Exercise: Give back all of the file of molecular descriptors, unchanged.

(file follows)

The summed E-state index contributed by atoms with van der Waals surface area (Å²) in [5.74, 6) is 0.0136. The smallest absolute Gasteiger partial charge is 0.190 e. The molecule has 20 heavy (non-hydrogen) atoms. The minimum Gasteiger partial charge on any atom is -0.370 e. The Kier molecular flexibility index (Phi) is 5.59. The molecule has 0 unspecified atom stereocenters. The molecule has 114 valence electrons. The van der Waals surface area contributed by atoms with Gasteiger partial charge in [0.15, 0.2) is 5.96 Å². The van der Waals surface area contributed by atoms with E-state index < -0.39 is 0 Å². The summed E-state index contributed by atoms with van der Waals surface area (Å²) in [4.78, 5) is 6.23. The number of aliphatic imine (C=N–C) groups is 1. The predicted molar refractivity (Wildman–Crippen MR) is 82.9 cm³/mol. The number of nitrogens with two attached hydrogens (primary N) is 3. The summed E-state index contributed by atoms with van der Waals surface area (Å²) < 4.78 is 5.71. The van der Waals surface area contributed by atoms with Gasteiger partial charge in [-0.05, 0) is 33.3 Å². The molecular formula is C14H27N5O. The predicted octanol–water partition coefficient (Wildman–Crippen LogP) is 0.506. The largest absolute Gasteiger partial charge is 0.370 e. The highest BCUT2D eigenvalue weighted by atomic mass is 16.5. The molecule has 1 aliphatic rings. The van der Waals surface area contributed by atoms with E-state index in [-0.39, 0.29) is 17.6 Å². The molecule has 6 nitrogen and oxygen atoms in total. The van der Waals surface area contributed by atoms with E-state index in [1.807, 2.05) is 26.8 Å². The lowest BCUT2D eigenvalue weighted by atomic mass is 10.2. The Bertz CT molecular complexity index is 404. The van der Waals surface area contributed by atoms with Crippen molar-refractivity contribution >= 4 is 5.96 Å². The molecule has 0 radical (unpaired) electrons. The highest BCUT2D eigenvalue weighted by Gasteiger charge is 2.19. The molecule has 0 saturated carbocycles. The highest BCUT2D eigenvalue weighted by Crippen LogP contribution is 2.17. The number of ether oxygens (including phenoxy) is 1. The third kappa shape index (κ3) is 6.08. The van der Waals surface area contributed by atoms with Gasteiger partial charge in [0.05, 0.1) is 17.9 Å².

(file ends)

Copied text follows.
The summed E-state index contributed by atoms with van der Waals surface area (Å²) in [5.74, 6) is 0.0136. The smallest absolute Gasteiger partial charge is 0.190 e. The molecule has 20 heavy (non-hydrogen) atoms. The minimum Gasteiger partial charge on any atom is -0.370 e. The Kier molecular flexibility index (Phi) is 5.59. The molecule has 0 unspecified atom stereocenters. The molecule has 114 valence electrons. The van der Waals surface area contributed by atoms with Gasteiger partial charge in [0.15, 0.2) is 5.96 Å². The van der Waals surface area contributed by atoms with E-state index < -0.39 is 0 Å². The summed E-state index contributed by atoms with van der Waals surface area (Å²) in [4.78, 5) is 6.23. The number of aliphatic imine (C=N–C) groups is 1. The predicted molar refractivity (Wildman–Crippen MR) is 82.9 cm³/mol. The number of nitrogens with two attached hydrogens (primary N) is 3. The summed E-state index contributed by atoms with van der Waals surface area (Å²) < 4.78 is 5.71. The van der Waals surface area contributed by atoms with Gasteiger partial charge in [-0.05, 0) is 33.3 Å². The molecular formula is C14H27N5O. The predicted octanol–water partition coefficient (Wildman–Crippen LogP) is 0.506. The largest absolute Gasteiger partial charge is 0.370 e. The highest BCUT2D eigenvalue weighted by atomic mass is 16.5. The molecule has 1 aliphatic rings. The van der Waals surface area contributed by atoms with E-state index in [-0.39, 0.29) is 17.6 Å². The molecule has 6 nitrogen and oxygen atoms in total. The van der Waals surface area contributed by atoms with E-state index in [1.807, 2.05) is 26.8 Å². The lowest BCUT2D eigenvalue weighted by atomic mass is 10.2. The Bertz CT molecular complexity index is 404. The van der Waals surface area contributed by atoms with Crippen molar-refractivity contribution >= 4 is 5.96 Å². The molecule has 0 radical (unpaired) electrons. The highest BCUT2D eigenvalue weighted by Gasteiger charge is 2.19. The molecule has 0 saturated carbocycles. The highest BCUT2D eigenvalue weighted by Crippen LogP contribution is 2.17. The number of ether oxygens (including phenoxy) is 1. The third kappa shape index (κ3) is 6.08. The van der Waals surface area contributed by atoms with Gasteiger partial charge in [0.05, 0.1) is 17.9 Å².